Fault tolerance in embedded real-time systems: Importance and treatment of common mode failures
Dependable computer architectures used in critical embedded real-time applications have successfully employed Byzantine resilience techniques to tolerate physical, internal, operational faults. The dominant cause of failure of a correctly designed Byzantine resilient computer today is the common-mode failure, i.e., the nearly simultaneously failure of multiple redundant copies, generally due to a single cause. Unlike independent hardware faults, for which theoretically rigorous fault tolerance solutions have been implemented, the sources of common-mode failures are so diverse that numerous disparate techniques are required to predict, avoid, remove, and tolerate them.
This paper describes the technical approach that is being used to reduce the probability of common-mode failure in the Draper Fault Tolerant Parallel Processor which has been designed for critical embedded real-time applications. It begins with placing common-mode failures in the context of overall impairments to dependability to clarify their relative importance with respect to other failure sources. The FTPP's approach to tolerating independent hardware faults is briefly motivated and described. The overall strategy for common-mode failure reduction comprises three major areas: common-mode failure avoidance, removal, and tolerance. For fault avoidance, a novel integrated formal methods and VHDL design methodology has been developed and applied. Common-mode fault tolerance techniques include a combination of on-line checking of timing and functional behavior of operating system and application tasks, use of a formally verified system diagnosis processor to diagnose overall system health, and system-wide recovery actions. Techniques for the reduction of common-mode failure probability due to performance timing faults are also discussed.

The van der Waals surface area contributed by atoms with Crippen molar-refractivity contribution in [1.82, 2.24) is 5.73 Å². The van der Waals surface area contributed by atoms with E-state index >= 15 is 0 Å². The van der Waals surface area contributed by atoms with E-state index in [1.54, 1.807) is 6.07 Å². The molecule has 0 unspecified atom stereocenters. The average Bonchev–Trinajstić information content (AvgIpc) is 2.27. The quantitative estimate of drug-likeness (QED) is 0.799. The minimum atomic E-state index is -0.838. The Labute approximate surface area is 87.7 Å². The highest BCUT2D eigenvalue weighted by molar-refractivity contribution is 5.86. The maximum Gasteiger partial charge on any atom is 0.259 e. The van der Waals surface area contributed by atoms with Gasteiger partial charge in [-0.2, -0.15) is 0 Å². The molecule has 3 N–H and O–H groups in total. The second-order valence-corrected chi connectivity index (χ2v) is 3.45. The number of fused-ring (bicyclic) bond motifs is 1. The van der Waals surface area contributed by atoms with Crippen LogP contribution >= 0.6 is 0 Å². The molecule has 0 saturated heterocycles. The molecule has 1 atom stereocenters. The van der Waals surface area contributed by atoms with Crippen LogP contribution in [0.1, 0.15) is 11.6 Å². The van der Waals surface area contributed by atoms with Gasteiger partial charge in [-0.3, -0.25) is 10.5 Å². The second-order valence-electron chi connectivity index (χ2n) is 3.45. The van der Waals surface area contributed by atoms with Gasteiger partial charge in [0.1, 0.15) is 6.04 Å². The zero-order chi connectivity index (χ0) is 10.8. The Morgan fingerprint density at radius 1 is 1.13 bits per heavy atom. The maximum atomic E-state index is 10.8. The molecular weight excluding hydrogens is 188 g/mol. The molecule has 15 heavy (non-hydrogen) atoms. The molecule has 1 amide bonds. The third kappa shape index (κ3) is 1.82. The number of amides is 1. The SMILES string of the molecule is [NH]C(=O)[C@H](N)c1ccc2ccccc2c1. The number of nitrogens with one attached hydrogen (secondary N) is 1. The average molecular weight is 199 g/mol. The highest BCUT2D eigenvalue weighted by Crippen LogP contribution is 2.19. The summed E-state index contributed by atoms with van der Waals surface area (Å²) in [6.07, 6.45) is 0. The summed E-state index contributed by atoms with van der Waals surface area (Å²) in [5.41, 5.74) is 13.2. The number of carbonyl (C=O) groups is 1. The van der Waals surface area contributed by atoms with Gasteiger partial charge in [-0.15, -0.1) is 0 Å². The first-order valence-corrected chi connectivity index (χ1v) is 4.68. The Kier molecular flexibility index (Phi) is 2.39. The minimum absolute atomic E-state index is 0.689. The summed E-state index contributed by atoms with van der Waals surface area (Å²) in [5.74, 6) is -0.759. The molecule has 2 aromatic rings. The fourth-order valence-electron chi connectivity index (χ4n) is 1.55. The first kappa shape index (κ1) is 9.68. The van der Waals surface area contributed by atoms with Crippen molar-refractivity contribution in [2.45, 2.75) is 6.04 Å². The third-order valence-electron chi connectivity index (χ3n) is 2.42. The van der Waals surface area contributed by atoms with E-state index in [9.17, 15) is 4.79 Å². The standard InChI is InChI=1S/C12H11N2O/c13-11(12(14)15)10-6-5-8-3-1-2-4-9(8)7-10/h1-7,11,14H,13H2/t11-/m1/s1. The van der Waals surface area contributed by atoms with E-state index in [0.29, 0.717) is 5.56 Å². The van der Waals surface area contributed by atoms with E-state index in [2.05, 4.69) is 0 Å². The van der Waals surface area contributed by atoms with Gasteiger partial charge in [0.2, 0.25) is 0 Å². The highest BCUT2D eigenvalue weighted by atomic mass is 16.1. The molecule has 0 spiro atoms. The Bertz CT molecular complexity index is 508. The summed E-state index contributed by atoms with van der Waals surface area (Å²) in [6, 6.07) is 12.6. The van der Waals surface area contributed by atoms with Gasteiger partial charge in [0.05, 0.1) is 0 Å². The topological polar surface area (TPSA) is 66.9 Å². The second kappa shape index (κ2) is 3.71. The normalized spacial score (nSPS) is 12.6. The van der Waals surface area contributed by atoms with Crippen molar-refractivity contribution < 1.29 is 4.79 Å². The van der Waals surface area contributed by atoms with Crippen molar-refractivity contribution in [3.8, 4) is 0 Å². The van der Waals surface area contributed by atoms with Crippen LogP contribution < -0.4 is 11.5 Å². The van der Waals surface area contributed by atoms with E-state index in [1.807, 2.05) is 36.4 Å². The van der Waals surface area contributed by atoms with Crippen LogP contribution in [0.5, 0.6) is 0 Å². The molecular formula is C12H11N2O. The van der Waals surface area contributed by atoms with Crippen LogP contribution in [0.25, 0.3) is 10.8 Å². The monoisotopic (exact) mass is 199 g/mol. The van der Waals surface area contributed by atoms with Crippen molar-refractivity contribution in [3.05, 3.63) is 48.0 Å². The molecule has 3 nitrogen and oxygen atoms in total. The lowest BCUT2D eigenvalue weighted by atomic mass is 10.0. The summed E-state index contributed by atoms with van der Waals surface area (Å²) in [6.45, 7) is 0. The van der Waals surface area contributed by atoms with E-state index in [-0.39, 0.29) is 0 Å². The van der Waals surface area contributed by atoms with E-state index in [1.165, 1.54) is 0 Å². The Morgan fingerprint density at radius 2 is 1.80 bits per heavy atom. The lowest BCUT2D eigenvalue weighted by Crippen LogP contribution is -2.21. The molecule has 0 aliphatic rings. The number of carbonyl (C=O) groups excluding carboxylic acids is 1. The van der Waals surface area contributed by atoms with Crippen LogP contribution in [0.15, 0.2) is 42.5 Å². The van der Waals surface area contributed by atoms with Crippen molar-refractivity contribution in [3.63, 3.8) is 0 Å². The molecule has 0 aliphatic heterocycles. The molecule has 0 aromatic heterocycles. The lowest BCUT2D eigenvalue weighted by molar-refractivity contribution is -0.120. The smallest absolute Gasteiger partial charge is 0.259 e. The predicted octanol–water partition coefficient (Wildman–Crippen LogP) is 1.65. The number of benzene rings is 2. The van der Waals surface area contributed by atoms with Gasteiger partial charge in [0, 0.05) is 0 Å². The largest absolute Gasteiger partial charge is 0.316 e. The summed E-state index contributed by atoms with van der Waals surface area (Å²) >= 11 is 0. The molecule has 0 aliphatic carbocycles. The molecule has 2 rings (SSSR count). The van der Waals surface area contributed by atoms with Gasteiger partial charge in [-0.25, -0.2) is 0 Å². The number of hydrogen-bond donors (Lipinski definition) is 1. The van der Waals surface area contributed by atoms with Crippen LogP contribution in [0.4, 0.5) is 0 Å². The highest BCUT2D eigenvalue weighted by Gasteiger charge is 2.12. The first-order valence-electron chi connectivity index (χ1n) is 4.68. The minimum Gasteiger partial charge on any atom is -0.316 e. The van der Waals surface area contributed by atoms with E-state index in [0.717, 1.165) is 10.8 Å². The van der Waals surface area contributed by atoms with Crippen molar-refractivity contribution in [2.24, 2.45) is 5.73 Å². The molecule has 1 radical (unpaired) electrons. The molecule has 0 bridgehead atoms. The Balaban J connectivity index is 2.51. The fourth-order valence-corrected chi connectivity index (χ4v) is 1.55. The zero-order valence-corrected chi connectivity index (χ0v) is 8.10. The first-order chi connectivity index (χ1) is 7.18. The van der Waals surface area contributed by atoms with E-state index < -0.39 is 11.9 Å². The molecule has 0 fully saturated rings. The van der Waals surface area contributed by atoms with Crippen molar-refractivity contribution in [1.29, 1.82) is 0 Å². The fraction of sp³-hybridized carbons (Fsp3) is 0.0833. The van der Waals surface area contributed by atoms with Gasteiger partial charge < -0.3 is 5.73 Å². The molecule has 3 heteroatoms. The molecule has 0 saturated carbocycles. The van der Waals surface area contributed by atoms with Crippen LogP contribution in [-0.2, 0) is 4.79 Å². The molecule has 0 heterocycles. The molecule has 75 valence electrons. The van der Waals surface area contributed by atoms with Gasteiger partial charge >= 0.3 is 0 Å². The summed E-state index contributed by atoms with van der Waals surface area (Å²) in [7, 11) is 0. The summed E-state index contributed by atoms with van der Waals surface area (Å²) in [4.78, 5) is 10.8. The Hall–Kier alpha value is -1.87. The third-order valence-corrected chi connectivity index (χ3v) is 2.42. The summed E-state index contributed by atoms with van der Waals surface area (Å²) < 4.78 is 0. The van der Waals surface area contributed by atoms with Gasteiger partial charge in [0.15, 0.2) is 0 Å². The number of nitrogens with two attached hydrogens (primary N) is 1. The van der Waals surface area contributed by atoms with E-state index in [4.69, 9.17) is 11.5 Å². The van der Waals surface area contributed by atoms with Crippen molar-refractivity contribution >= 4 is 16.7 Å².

KeywordsCommon-mode failure tolerance formal methods VHDL automated design tools Byzantine resilience
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